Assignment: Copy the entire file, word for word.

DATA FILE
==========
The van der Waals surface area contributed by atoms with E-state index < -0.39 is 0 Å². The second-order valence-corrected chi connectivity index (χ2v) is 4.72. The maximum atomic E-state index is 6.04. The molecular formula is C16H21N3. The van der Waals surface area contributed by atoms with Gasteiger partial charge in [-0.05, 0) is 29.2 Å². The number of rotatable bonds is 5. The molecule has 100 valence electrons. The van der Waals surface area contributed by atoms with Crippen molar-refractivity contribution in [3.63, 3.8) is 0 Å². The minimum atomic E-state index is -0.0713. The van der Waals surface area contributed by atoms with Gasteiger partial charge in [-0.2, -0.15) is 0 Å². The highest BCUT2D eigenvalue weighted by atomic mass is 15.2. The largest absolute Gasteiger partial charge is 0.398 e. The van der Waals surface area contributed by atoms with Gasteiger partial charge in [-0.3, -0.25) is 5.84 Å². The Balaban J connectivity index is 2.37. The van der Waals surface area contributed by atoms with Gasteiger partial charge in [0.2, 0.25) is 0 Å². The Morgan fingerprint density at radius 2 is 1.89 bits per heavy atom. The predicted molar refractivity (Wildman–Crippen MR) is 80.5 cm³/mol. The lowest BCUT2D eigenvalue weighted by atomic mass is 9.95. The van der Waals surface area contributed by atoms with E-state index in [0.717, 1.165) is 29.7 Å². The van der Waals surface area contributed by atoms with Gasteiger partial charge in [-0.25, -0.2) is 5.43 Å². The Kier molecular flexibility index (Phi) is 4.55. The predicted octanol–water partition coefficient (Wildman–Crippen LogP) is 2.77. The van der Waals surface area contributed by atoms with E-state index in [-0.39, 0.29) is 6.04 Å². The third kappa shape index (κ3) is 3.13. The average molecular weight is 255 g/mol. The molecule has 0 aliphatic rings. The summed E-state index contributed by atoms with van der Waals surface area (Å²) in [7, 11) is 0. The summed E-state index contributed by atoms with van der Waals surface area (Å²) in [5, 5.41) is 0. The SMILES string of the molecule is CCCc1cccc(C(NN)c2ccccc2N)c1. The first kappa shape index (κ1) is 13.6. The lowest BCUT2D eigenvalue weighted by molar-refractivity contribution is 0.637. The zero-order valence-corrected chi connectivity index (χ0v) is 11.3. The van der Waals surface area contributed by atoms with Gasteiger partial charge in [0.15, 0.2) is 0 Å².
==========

The van der Waals surface area contributed by atoms with E-state index < -0.39 is 0 Å². The second-order valence-corrected chi connectivity index (χ2v) is 4.72. The maximum atomic E-state index is 6.04. The molecular formula is C16H21N3. The van der Waals surface area contributed by atoms with Gasteiger partial charge in [-0.05, 0) is 29.2 Å². The number of rotatable bonds is 5. The molecule has 100 valence electrons. The van der Waals surface area contributed by atoms with Crippen molar-refractivity contribution in [3.63, 3.8) is 0 Å². The minimum atomic E-state index is -0.0713. The van der Waals surface area contributed by atoms with Gasteiger partial charge in [-0.2, -0.15) is 0 Å². The highest BCUT2D eigenvalue weighted by atomic mass is 15.2. The largest absolute Gasteiger partial charge is 0.398 e. The van der Waals surface area contributed by atoms with Gasteiger partial charge in [-0.3, -0.25) is 5.84 Å². The Balaban J connectivity index is 2.37. The van der Waals surface area contributed by atoms with Gasteiger partial charge in [0.2, 0.25) is 0 Å². The Morgan fingerprint density at radius 2 is 1.89 bits per heavy atom. The predicted molar refractivity (Wildman–Crippen MR) is 80.5 cm³/mol. The lowest BCUT2D eigenvalue weighted by atomic mass is 9.95. The van der Waals surface area contributed by atoms with E-state index in [0.717, 1.165) is 29.7 Å². The van der Waals surface area contributed by atoms with Gasteiger partial charge in [-0.25, -0.2) is 5.43 Å². The Kier molecular flexibility index (Phi) is 4.55. The predicted octanol–water partition coefficient (Wildman–Crippen LogP) is 2.77. The van der Waals surface area contributed by atoms with E-state index in [-0.39, 0.29) is 6.04 Å². The third kappa shape index (κ3) is 3.13. The average molecular weight is 255 g/mol. The molecule has 0 aliphatic rings. The summed E-state index contributed by atoms with van der Waals surface area (Å²) in [7, 11) is 0. The summed E-state index contributed by atoms with van der Waals surface area (Å²) in [5, 5.41) is 0. The SMILES string of the molecule is CCCc1cccc(C(NN)c2ccccc2N)c1. The first kappa shape index (κ1) is 13.6. The lowest BCUT2D eigenvalue weighted by molar-refractivity contribution is 0.637. The zero-order valence-corrected chi connectivity index (χ0v) is 11.3. The van der Waals surface area contributed by atoms with Gasteiger partial charge in [0.15, 0.2) is 0 Å².